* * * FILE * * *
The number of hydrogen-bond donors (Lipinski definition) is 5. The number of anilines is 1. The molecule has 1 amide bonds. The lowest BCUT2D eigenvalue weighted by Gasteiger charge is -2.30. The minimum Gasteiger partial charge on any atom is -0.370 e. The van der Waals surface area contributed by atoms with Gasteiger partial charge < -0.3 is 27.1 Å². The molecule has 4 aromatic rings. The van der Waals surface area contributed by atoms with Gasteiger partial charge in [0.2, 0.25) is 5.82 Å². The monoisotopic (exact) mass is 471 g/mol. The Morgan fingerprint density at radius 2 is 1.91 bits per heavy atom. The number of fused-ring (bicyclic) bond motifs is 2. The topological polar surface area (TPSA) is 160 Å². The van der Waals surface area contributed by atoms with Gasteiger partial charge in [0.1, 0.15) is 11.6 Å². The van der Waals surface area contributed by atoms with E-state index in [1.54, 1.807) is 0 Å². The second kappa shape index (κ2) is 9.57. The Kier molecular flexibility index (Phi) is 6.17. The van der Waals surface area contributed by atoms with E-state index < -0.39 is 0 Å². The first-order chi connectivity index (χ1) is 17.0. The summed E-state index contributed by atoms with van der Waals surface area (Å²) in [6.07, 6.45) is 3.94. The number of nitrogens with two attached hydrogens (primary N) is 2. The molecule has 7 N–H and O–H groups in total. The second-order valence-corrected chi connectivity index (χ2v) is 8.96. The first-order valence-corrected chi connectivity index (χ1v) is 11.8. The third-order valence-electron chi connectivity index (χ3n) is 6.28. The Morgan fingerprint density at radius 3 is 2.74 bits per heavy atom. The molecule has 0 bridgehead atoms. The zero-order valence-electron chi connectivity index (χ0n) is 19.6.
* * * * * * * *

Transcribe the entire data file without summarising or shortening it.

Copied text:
The number of hydrogen-bond donors (Lipinski definition) is 5. The number of anilines is 1. The molecule has 1 amide bonds. The lowest BCUT2D eigenvalue weighted by Gasteiger charge is -2.30. The minimum Gasteiger partial charge on any atom is -0.370 e. The van der Waals surface area contributed by atoms with Gasteiger partial charge < -0.3 is 27.1 Å². The molecule has 4 aromatic rings. The van der Waals surface area contributed by atoms with Gasteiger partial charge in [0.2, 0.25) is 5.82 Å². The monoisotopic (exact) mass is 471 g/mol. The Morgan fingerprint density at radius 2 is 1.91 bits per heavy atom. The number of fused-ring (bicyclic) bond motifs is 2. The topological polar surface area (TPSA) is 160 Å². The van der Waals surface area contributed by atoms with Gasteiger partial charge in [0.1, 0.15) is 11.6 Å². The van der Waals surface area contributed by atoms with E-state index in [1.54, 1.807) is 0 Å². The second kappa shape index (κ2) is 9.57. The Kier molecular flexibility index (Phi) is 6.17. The van der Waals surface area contributed by atoms with E-state index < -0.39 is 0 Å². The first-order chi connectivity index (χ1) is 17.0. The summed E-state index contributed by atoms with van der Waals surface area (Å²) in [6.07, 6.45) is 3.94. The number of nitrogens with two attached hydrogens (primary N) is 2. The molecule has 7 N–H and O–H groups in total. The second-order valence-corrected chi connectivity index (χ2v) is 8.96. The first-order valence-corrected chi connectivity index (χ1v) is 11.8. The third-order valence-electron chi connectivity index (χ3n) is 6.28. The Morgan fingerprint density at radius 3 is 2.74 bits per heavy atom. The molecule has 0 bridgehead atoms. The zero-order valence-electron chi connectivity index (χ0n) is 19.6.